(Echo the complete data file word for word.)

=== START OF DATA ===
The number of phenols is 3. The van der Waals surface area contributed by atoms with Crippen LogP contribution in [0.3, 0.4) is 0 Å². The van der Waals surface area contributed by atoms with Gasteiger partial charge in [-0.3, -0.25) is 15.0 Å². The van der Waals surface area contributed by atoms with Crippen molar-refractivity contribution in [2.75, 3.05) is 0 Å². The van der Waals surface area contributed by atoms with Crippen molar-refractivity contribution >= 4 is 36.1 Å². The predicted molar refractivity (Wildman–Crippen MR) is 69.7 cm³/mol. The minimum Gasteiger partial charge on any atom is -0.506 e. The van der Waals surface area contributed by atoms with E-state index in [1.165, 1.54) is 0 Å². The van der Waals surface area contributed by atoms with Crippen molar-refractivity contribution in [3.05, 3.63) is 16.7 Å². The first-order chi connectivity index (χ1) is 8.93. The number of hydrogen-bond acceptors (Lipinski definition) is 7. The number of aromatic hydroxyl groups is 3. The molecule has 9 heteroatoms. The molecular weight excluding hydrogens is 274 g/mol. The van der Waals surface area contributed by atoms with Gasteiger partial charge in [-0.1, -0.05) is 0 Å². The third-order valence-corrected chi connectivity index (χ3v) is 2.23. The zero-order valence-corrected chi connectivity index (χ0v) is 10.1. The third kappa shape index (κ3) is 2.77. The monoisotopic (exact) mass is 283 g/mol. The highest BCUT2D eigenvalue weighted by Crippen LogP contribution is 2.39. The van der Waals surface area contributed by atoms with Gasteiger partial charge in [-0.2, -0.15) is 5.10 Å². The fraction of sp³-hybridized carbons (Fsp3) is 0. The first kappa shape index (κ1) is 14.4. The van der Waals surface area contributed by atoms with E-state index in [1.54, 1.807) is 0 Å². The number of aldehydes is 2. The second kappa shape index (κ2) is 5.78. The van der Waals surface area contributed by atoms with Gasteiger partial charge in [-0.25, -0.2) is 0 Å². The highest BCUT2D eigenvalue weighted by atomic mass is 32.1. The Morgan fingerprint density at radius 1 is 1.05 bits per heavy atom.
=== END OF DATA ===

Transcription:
The number of phenols is 3. The van der Waals surface area contributed by atoms with Crippen LogP contribution in [0.3, 0.4) is 0 Å². The van der Waals surface area contributed by atoms with Gasteiger partial charge in [-0.3, -0.25) is 15.0 Å². The van der Waals surface area contributed by atoms with Crippen molar-refractivity contribution in [2.75, 3.05) is 0 Å². The van der Waals surface area contributed by atoms with Crippen molar-refractivity contribution >= 4 is 36.1 Å². The predicted molar refractivity (Wildman–Crippen MR) is 69.7 cm³/mol. The minimum Gasteiger partial charge on any atom is -0.506 e. The van der Waals surface area contributed by atoms with E-state index in [1.165, 1.54) is 0 Å². The van der Waals surface area contributed by atoms with Crippen molar-refractivity contribution in [3.05, 3.63) is 16.7 Å². The first-order chi connectivity index (χ1) is 8.93. The number of hydrogen-bond acceptors (Lipinski definition) is 7. The number of aromatic hydroxyl groups is 3. The molecule has 9 heteroatoms. The molecular weight excluding hydrogens is 274 g/mol. The van der Waals surface area contributed by atoms with Gasteiger partial charge in [-0.1, -0.05) is 0 Å². The third-order valence-corrected chi connectivity index (χ3v) is 2.23. The zero-order valence-corrected chi connectivity index (χ0v) is 10.1. The third kappa shape index (κ3) is 2.77. The monoisotopic (exact) mass is 283 g/mol. The highest BCUT2D eigenvalue weighted by Crippen LogP contribution is 2.39. The van der Waals surface area contributed by atoms with Gasteiger partial charge in [-0.2, -0.15) is 5.10 Å². The fraction of sp³-hybridized carbons (Fsp3) is 0. The first kappa shape index (κ1) is 14.4. The van der Waals surface area contributed by atoms with E-state index in [1.54, 1.807) is 0 Å². The number of aldehydes is 2. The second kappa shape index (κ2) is 5.78. The van der Waals surface area contributed by atoms with Gasteiger partial charge in [-0.25, -0.2) is 0 Å². The highest BCUT2D eigenvalue weighted by atomic mass is 32.1. The Morgan fingerprint density at radius 1 is 1.05 bits per heavy atom.